Hornets, Bison set to open season for third straight year
WINCHESTER – Shenandoah University’s football team should be pretty familiar with Gallaudet when the two teams meet in today’s season opener for the third straight season. Then again, maybe not.
Under head coach Chuck Goldstein, Gallaudet has been known for its triple-option offense, although Hornets head coach Scott Yoder said Wednesday the “word on the street” is that the Bison could be shaking things up when it comes to its offensive game plan this fall as Stephon Healey takes over as the team’s offensive coordinator.
“We’re ready for everything,” said Yoder, whose team starts its 2015 season under the lights for a 7 p.m. start at Shentel Stadium. “I think the option’s still a big part of who they are, the type of personnel they have. I think their best player on offense is B.J. Flores, the running back, so I think he’s gonna get it. But I think they might throw it a little bit more and they might be (in) a couple different formations that we haven’t seen in the past.”
Preparing for the triple option – a scheme used sparingly across all levels of football – has traditionally been a challenging task for opposing defenses. Add in the fact that the Bison could expand the option concept to include multiple formations and Yoder, who also serves as Shenandoah’s defensive coordinator, said preparation for Gallaudet has been “pretty much miserable.”
Yoder said from the information he’s gathered that Gallaudet may be using more pistol formations this fall instead of having the quarterback taking snaps under center.
“It hasn’t been a fun week as far as no, we don’t know exactly what we’re going to get and that scares you,” Yoder said.
The Hornets don’t expect Gallaudet, which features 18 freshmen in its two-deep, to stray too far from its option principles – Yoder still expects the Bison to use cut blocks and motion to put an extra blocker at the point of attack on running plays – due in large part to the return of Flores, a senior who Yoder says is the team’s best player, and an experienced offensive line.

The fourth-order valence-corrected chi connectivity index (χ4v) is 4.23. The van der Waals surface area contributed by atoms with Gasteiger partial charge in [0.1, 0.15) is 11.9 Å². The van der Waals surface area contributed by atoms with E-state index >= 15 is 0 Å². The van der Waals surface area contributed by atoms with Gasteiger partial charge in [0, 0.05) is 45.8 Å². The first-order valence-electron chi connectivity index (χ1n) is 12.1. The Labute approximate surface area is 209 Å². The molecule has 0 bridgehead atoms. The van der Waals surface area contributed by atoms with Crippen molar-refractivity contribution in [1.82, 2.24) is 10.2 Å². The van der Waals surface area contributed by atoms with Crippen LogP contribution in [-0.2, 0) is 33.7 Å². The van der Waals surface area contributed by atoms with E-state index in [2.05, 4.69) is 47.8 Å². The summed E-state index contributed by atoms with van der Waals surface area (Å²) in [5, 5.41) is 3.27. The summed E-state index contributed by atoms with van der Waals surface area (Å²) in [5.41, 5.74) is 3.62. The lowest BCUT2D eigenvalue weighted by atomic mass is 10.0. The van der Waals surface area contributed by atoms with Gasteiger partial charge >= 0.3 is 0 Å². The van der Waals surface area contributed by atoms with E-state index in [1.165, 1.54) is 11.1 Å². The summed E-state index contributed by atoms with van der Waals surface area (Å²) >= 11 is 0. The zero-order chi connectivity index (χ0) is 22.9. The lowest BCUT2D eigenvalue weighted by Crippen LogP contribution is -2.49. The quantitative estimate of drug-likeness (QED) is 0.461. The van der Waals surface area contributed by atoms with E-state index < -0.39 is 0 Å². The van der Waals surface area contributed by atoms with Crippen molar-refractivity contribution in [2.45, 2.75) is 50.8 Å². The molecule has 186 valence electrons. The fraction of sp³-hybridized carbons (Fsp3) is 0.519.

Last season, Flores led the Bison in carries (107), rushing yards (462) and touchdowns (3) despite being limited to six games due to injury. In the 2014 season opener in Washington, D.C., the 5-foot-7, 180-pound Flores carried 18 times for 62 yards against the Hornets.
“He’s definitely their strongest suit,” said Hornets senior inside linebacker Michael Messick, who had 117 tackles to lead SU last season. “We stop him and stop their quarterback, we’ll be good.”
The Hornets are prepared to see multiple quarterbacks – a position at Gallaudet now coached by Stonewall Jackson High School grad and former coach Patrick Smoot – although freshman Ramon Johnson is listed atop the depth chart heading into today.
In last year’s meeting, Shenandoah shut down Gallaudet’s triple option, limiting the Bison to just 114 total yards of offense in a 20-0 victory. The Hornets return 10 players who started at least two games on defense last season – including 2014 first team all-Old Dominion Athletic Conference defensive end Jake Payne – and Messick said they’ve learned plenty about defending the option over their last two meetings with the Bison.
“You’ve got to control the C gaps,” Messick said, referring to the gaps to the outside of the offensive tackles. “You control C gap to C gap and we’ll be set. We want to make them throw the ball.”
Offensively, Shenandoah returns plenty of experience around freshman quarterback Hayden Bauserman, who will be making his first collegiate start.
The Hornets, who enjoyed a balanced rushing attack against Gallaudet last season, return 2014 ODAC rushing leader Cedrick Delaney as just one of the many key pieces brought back from a squad that was second in the conference in rushing (248 yards per game) in 2014.
The Bison, coming off a 2-7 season, have a new defensive coordinator this season in Vince Brown, who served as the team’s linebackers coach the last two years, but the Hornets don’t expect Gallaudet to deviate much from its traditionally aggressive style of defense that features a lot of blitzing.
“They’re a real good defensive team,” said Delaney, who rushed for 1,239 yards and eight touchdowns last fall. “They all fly to the ball. That’s probably one of teams that really does that that we play against. That’s the biggest thing, and they know what they’re doing. … They know how to really play football. They hit hard. All of them are real focused.”
Contact staff writer Brad Fauber at 540-465-5137 ext. 161, or email@example.com